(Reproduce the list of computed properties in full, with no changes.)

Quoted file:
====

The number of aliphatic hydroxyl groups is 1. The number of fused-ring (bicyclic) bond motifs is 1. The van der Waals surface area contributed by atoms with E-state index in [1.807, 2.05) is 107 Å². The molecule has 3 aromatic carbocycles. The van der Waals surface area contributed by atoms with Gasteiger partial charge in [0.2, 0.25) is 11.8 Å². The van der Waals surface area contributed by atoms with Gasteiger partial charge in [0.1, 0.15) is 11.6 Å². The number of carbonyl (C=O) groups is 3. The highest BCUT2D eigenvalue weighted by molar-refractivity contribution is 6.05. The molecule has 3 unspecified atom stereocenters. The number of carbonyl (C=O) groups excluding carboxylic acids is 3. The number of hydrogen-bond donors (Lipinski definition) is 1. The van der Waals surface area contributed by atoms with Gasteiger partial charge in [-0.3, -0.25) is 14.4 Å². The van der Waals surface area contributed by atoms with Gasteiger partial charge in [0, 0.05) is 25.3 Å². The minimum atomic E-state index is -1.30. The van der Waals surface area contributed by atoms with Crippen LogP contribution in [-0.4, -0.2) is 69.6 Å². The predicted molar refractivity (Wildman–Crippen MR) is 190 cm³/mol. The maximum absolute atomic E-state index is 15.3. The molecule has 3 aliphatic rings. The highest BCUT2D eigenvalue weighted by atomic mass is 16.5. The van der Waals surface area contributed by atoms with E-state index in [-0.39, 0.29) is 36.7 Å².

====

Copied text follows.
The number of aliphatic hydroxyl groups is 1. The number of fused-ring (bicyclic) bond motifs is 1. The van der Waals surface area contributed by atoms with E-state index in [1.807, 2.05) is 107 Å². The molecule has 3 aromatic carbocycles. The van der Waals surface area contributed by atoms with Gasteiger partial charge in [0.2, 0.25) is 11.8 Å². The van der Waals surface area contributed by atoms with Gasteiger partial charge in [0.1, 0.15) is 11.6 Å². The number of carbonyl (C=O) groups is 3. The highest BCUT2D eigenvalue weighted by molar-refractivity contribution is 6.05. The molecule has 3 unspecified atom stereocenters. The number of carbonyl (C=O) groups excluding carboxylic acids is 3. The number of hydrogen-bond donors (Lipinski definition) is 1. The van der Waals surface area contributed by atoms with Gasteiger partial charge in [-0.3, -0.25) is 14.4 Å². The van der Waals surface area contributed by atoms with Gasteiger partial charge in [0, 0.05) is 25.3 Å². The minimum atomic E-state index is -1.30. The van der Waals surface area contributed by atoms with Crippen LogP contribution in [-0.4, -0.2) is 69.6 Å². The predicted molar refractivity (Wildman–Crippen MR) is 190 cm³/mol. The maximum absolute atomic E-state index is 15.3. The molecule has 3 aliphatic rings. The highest BCUT2D eigenvalue weighted by atomic mass is 16.5. The van der Waals surface area contributed by atoms with E-state index in [-0.39, 0.29) is 36.7 Å².